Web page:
According to one of our favorite books, Secret New York: An Unusual Guide, there’s not one, but two pieces, of the famed Plymouth Rock in Brooklyn. One is in the Plymouth Church of the Pilgrims on Hicks Street and the other at the Brooklyn Historical Society.
For our non-American readers, Plymouth Rock is where the English Pilgrims landed in America in 1620 aboard the Mayflower to establish a new colony where they could practice their religion freely and maintain their cultural identity. It’s thanks to the Pilgrims that we have Thanksgiving, or what it has evolved to be.
According to T.M. Rives, there isn’t much left of the original Plymouth Rock up in Massachusetts. In 1774, in the face of mounting water erosion on the shoreline, the settlers used some oxen to pull the rock until it broke. According to Lois Rosebrooks, who gives tours of Plymouth Church, “the people of Plymouth took the break as a portent of independence, left the ‘British’ half in the sea, and installed the other in front of the meeting house under the banner ‘Liberty or Death.’ Eventually the halves were reunited…in the meantime, many fragments were lost, some chipped off as ‘souvenirs,’ others – like the one at Plymouth Church, freely given.”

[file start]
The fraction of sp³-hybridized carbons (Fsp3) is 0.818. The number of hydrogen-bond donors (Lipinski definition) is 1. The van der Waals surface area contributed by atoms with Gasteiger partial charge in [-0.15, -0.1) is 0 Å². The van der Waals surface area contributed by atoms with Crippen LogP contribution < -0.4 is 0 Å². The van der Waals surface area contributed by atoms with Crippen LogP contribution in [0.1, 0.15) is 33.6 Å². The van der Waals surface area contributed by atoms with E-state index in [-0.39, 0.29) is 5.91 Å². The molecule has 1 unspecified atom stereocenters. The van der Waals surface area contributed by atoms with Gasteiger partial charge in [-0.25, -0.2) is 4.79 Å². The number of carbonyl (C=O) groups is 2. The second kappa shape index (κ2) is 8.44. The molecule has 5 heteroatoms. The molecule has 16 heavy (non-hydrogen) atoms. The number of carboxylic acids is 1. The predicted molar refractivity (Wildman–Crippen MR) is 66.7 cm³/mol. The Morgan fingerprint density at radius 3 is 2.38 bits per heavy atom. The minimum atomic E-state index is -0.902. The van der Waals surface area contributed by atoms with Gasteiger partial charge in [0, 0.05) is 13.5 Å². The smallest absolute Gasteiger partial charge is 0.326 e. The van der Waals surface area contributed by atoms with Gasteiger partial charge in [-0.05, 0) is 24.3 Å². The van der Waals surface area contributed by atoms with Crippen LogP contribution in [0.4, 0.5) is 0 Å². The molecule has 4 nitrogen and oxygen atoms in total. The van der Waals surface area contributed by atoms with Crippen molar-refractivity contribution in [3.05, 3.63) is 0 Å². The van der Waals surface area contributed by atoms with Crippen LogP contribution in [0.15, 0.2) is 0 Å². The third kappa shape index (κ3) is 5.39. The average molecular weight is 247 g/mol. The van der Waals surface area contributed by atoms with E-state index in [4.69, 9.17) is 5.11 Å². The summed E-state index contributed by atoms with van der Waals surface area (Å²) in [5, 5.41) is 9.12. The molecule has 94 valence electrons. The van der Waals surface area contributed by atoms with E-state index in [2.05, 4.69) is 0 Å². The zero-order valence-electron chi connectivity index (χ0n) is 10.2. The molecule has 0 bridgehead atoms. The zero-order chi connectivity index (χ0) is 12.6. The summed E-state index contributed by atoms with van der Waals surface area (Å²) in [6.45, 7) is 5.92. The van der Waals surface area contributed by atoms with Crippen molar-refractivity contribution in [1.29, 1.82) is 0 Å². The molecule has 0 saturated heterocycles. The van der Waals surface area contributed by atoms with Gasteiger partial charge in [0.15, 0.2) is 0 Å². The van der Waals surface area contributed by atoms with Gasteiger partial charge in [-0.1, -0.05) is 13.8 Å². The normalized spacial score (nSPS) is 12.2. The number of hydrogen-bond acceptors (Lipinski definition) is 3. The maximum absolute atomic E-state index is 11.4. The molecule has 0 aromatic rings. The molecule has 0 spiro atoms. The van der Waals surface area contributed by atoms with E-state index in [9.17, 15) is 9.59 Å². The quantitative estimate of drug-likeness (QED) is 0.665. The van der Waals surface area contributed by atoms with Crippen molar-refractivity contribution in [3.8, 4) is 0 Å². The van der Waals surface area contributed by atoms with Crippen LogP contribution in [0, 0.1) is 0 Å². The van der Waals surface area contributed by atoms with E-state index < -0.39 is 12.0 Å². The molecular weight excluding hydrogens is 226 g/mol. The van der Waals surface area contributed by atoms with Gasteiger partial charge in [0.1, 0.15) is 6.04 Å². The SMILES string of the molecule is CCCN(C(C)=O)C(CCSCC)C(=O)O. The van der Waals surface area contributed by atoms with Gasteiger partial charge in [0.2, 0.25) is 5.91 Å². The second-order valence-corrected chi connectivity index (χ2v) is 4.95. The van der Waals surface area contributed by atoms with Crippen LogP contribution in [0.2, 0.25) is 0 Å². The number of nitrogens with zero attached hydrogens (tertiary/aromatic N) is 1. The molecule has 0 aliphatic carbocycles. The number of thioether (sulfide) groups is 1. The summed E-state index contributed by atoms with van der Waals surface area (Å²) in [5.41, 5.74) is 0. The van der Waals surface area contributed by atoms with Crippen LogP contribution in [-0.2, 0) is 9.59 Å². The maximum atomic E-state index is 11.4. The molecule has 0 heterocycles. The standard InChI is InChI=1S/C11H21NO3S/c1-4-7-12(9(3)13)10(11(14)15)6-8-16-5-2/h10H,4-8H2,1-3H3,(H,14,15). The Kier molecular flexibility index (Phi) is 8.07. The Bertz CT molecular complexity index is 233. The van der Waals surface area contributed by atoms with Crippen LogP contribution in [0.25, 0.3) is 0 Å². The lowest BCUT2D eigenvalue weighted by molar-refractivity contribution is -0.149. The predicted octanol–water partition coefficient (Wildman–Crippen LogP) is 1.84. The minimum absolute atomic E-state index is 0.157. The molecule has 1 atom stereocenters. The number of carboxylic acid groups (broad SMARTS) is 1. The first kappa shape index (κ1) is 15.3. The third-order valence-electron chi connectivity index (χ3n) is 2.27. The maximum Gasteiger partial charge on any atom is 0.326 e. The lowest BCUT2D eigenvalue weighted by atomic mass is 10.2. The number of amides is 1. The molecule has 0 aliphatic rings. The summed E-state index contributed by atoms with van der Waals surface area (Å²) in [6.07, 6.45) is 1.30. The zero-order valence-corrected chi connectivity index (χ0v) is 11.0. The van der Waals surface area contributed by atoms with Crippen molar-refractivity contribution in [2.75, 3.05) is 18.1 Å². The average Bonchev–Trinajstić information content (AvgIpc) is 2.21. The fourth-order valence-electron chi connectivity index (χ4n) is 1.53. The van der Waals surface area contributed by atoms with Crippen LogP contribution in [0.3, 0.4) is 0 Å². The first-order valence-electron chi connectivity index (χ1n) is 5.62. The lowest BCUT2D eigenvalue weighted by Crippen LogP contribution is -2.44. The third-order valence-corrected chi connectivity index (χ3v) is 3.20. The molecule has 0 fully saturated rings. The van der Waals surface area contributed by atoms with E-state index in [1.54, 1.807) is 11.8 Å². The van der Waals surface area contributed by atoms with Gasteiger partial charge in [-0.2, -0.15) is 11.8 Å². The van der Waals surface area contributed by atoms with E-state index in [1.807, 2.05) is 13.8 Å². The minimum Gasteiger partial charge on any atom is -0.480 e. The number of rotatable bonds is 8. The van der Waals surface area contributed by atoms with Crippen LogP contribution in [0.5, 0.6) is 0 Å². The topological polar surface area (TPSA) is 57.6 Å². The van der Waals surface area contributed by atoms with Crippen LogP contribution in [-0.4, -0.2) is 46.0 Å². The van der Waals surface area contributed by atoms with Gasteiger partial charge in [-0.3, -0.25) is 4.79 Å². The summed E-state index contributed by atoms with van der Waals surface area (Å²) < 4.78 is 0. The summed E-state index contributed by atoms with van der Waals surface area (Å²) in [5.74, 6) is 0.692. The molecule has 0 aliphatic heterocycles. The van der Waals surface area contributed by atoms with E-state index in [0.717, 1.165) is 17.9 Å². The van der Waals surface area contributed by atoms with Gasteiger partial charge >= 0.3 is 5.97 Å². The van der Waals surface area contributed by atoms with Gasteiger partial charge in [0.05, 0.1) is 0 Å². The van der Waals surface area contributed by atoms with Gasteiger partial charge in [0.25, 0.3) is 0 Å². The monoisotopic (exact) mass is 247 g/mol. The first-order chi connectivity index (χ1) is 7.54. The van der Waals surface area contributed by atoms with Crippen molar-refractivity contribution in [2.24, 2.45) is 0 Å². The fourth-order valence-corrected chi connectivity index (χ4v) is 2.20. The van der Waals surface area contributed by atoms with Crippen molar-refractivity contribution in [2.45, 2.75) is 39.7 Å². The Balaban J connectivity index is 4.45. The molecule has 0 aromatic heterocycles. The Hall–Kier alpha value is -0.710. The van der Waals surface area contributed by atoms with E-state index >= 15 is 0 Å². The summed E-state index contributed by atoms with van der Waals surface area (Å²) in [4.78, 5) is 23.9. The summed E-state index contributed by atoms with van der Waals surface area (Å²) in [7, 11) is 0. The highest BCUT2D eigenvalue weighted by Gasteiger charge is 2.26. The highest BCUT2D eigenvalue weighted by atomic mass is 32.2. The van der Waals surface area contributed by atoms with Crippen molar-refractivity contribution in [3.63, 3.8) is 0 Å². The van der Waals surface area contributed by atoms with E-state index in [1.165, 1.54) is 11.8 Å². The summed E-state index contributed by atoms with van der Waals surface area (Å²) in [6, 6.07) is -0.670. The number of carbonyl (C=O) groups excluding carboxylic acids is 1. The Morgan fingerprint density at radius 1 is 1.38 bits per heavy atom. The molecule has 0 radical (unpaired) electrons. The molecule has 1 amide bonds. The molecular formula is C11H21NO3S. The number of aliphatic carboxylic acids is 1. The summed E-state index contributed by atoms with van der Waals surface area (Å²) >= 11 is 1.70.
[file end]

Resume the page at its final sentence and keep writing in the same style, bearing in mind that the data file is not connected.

Incidentally, Plymouth Church was a key spot on the Underground Railroad and was the church of Reverend Thomas Dewitt Talmage, the subject of our recent mailbag, in which he was supposedly spotted flying over Coney Island with bat’s wings and frog’s legs (so said The New York Times).